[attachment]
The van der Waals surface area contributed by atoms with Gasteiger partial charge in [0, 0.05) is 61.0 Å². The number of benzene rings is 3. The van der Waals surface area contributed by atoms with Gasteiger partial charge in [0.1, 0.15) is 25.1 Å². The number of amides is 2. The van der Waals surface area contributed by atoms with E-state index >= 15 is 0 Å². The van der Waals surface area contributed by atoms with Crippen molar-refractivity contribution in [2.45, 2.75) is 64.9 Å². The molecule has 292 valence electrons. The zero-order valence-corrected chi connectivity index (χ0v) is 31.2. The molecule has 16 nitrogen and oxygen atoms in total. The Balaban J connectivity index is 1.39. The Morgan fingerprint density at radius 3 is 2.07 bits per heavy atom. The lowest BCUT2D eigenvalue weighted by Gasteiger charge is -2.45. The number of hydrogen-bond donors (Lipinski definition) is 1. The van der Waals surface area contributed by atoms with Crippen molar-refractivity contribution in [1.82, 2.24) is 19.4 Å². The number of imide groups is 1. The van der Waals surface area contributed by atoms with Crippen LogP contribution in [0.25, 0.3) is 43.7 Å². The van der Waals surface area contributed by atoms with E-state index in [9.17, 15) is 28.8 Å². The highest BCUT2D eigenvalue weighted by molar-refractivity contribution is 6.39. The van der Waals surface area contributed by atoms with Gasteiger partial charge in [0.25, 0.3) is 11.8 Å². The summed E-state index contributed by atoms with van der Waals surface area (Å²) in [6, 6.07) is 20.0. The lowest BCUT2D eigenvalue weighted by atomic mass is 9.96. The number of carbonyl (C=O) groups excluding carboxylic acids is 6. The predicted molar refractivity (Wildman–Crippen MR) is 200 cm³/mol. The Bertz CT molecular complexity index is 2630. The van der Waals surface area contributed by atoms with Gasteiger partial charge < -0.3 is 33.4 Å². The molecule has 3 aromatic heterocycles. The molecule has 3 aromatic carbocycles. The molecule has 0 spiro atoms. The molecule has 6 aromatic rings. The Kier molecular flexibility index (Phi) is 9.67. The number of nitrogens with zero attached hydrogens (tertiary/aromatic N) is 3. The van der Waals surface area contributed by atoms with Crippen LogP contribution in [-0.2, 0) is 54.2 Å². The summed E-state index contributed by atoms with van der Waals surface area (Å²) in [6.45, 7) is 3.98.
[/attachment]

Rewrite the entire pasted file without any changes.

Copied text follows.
The van der Waals surface area contributed by atoms with Gasteiger partial charge in [0, 0.05) is 61.0 Å². The number of benzene rings is 3. The van der Waals surface area contributed by atoms with Gasteiger partial charge in [0.1, 0.15) is 25.1 Å². The number of amides is 2. The van der Waals surface area contributed by atoms with E-state index >= 15 is 0 Å². The van der Waals surface area contributed by atoms with Crippen molar-refractivity contribution in [2.45, 2.75) is 64.9 Å². The molecule has 292 valence electrons. The zero-order valence-corrected chi connectivity index (χ0v) is 31.2. The molecule has 16 nitrogen and oxygen atoms in total. The Balaban J connectivity index is 1.39. The Morgan fingerprint density at radius 3 is 2.07 bits per heavy atom. The lowest BCUT2D eigenvalue weighted by Gasteiger charge is -2.45. The number of hydrogen-bond donors (Lipinski definition) is 1. The van der Waals surface area contributed by atoms with Crippen molar-refractivity contribution in [1.82, 2.24) is 19.4 Å². The number of imide groups is 1. The van der Waals surface area contributed by atoms with Crippen LogP contribution in [0.25, 0.3) is 43.7 Å². The van der Waals surface area contributed by atoms with E-state index in [9.17, 15) is 28.8 Å². The highest BCUT2D eigenvalue weighted by molar-refractivity contribution is 6.39. The van der Waals surface area contributed by atoms with Gasteiger partial charge in [0.25, 0.3) is 11.8 Å². The summed E-state index contributed by atoms with van der Waals surface area (Å²) in [6, 6.07) is 20.0. The lowest BCUT2D eigenvalue weighted by atomic mass is 9.96. The number of carbonyl (C=O) groups excluding carboxylic acids is 6. The predicted molar refractivity (Wildman–Crippen MR) is 200 cm³/mol. The Bertz CT molecular complexity index is 2630. The van der Waals surface area contributed by atoms with Gasteiger partial charge < -0.3 is 33.4 Å². The molecule has 3 aromatic heterocycles. The molecule has 3 aromatic carbocycles. The molecule has 0 spiro atoms. The molecule has 6 aromatic rings. The Kier molecular flexibility index (Phi) is 9.67. The number of nitrogens with zero attached hydrogens (tertiary/aromatic N) is 3. The van der Waals surface area contributed by atoms with Crippen LogP contribution in [-0.2, 0) is 54.2 Å². The summed E-state index contributed by atoms with van der Waals surface area (Å²) in [6.45, 7) is 3.98.